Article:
Are Anti-oxidants Keeping You Young and Infertile?
It's a tale with two endings, a conundrum for consumers of antioxidant-rich foods, drinks and facial products. What has been touted as a natural way to slow the aging process by minimizing cell damage via oxidation may be one culprit in female infertility. So suggests Professor Nava Dekel of the Weizmann Institute of Science in Rehovot, Israel.
From a health report in Israel 21c:
Common antioxidants, including vitamins C and E, neutralize the "reactive oxygen species" molecules our bodies sometimes overproduce in reaction to stress. It seems only logical to keep these reactive oxygen molecules at bay, because an overabundance of them leads to inflammation and cell damage.
However, when Dekel and her research team in the Biological Regulation Department applied antioxidants to the ovaries of female mice, they discovered that significantly fewer eggs were released from the ovarian follicles in comparison to the amount released by untreated ovaries.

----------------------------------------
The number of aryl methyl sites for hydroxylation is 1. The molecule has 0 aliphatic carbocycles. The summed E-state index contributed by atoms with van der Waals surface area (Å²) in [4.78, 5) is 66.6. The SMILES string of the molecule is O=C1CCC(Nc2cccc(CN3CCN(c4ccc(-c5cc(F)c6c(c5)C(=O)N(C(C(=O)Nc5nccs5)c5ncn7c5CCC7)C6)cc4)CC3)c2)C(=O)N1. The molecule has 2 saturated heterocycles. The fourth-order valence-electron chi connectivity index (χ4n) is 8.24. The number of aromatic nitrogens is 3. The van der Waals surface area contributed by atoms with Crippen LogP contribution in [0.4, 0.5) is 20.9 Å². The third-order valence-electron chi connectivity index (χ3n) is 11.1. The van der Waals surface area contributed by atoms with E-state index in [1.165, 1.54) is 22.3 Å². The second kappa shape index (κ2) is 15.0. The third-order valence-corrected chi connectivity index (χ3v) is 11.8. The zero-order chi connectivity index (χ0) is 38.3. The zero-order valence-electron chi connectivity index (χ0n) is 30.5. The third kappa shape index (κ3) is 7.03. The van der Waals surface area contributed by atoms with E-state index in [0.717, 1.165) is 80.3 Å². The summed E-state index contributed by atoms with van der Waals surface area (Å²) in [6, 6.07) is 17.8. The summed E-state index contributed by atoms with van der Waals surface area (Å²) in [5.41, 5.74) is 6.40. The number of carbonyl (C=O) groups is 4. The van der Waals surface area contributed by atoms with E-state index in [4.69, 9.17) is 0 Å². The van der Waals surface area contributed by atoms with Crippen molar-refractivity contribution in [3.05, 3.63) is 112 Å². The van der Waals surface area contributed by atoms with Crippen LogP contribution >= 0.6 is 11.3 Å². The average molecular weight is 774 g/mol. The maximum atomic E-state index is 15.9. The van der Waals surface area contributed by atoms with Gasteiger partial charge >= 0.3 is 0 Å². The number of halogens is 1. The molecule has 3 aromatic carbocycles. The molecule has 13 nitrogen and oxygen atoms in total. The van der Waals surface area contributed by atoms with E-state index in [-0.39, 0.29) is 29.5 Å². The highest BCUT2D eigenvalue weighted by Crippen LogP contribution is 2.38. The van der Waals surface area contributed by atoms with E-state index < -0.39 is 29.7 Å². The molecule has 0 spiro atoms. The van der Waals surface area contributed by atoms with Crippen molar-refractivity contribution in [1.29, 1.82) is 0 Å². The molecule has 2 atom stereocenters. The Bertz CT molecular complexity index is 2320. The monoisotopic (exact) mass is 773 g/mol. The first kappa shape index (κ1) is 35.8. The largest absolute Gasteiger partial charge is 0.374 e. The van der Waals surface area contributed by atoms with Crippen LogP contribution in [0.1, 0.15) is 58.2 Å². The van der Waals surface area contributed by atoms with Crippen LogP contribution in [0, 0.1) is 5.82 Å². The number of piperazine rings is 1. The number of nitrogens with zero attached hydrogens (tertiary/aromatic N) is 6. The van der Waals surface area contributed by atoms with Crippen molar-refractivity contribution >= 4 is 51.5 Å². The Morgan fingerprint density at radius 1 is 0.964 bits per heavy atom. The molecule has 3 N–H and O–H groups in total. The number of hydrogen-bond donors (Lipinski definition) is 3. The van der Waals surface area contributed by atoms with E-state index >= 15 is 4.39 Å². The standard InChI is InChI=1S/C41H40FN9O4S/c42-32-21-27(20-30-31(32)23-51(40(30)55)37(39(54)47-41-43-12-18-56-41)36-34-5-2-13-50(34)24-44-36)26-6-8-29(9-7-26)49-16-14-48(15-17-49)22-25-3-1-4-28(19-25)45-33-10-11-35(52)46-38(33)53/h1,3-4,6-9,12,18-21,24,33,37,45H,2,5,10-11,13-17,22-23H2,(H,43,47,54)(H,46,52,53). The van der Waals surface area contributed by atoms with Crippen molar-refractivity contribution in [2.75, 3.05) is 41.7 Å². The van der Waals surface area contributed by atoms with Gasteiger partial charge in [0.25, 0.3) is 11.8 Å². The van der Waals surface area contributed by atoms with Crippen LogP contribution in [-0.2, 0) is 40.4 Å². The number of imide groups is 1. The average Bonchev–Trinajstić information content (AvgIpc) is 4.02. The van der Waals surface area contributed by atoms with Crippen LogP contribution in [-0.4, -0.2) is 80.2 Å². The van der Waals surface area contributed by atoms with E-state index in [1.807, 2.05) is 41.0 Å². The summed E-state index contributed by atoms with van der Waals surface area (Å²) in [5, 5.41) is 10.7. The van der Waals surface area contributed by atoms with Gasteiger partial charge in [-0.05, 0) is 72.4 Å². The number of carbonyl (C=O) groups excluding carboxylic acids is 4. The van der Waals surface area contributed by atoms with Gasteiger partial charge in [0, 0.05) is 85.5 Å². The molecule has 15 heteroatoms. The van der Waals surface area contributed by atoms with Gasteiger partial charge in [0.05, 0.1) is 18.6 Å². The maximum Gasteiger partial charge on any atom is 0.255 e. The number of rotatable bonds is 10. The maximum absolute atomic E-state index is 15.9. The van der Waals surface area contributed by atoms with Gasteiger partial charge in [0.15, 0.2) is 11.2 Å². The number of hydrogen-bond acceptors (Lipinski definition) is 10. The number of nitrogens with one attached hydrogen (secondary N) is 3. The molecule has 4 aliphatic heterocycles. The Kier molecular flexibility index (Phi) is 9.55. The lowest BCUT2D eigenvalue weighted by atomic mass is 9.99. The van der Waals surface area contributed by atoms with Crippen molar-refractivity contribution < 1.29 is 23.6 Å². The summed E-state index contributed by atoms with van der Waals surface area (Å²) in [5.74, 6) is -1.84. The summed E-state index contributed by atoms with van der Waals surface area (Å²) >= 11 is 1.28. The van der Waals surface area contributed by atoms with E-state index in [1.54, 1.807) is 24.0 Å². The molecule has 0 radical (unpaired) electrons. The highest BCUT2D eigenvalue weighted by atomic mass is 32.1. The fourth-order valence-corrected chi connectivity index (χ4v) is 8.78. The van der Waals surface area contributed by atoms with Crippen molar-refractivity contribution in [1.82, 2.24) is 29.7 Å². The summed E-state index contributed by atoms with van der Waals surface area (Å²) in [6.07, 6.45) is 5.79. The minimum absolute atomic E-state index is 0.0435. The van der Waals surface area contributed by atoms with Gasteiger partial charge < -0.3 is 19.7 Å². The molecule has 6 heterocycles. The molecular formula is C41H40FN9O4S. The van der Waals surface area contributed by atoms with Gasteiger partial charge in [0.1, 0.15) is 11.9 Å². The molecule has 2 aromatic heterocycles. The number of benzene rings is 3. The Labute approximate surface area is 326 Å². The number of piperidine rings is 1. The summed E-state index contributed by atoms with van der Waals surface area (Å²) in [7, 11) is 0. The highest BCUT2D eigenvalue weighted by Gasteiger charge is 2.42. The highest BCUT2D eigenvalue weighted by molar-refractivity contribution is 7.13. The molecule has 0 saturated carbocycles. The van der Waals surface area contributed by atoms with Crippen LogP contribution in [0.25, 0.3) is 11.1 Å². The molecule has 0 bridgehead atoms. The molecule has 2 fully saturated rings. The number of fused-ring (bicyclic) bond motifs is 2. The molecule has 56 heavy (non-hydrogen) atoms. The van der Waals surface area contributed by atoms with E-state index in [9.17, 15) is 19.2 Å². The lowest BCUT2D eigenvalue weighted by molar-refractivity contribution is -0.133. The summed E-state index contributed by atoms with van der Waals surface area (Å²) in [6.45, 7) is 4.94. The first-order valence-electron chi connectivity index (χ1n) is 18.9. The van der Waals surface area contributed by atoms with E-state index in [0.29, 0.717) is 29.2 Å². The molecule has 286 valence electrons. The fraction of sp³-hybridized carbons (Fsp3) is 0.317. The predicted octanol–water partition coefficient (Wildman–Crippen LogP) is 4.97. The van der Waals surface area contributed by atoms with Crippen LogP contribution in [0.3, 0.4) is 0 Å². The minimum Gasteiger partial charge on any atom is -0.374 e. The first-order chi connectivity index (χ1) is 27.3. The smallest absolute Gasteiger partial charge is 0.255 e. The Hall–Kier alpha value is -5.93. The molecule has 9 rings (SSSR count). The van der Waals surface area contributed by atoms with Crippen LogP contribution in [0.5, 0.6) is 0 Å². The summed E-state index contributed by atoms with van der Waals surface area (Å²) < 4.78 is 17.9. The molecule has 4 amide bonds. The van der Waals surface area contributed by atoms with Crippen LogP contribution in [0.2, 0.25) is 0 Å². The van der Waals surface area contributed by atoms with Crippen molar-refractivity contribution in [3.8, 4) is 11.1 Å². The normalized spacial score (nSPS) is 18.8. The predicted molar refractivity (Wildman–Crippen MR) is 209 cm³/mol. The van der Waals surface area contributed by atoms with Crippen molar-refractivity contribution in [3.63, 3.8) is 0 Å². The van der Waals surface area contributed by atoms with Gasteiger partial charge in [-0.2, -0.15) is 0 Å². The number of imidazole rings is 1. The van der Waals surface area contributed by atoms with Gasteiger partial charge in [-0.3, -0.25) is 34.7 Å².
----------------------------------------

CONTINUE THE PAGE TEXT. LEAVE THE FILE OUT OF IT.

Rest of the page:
Was it possible, they wondered, that the process of ovulation might actually rely on "harmful" reactive oxygen species molecules?
Dekel and her associates decided to test this hypothesis in female mice. They treated one group of female mice with luteinizing hormone (LH), a hormone released by the pituitary gland that is necessary for ovulation to occur, and another group with hydrogen peroxide, H2O2, a reactive oxygen species.
"...H2O2 fully mimicked the effect of LH, bringing about an extensive mucification/expansion of the follicle-enclosed cumulus—oocyte complexes," wrote the researchers in the abstract published in The Proceedings of the National Academy of Science. In other words, hydrogen peroxide induced ovulation in the mice as effectively as the naturally occurring hormone, suggesting that the oxidative process is necessary for healthy fertility.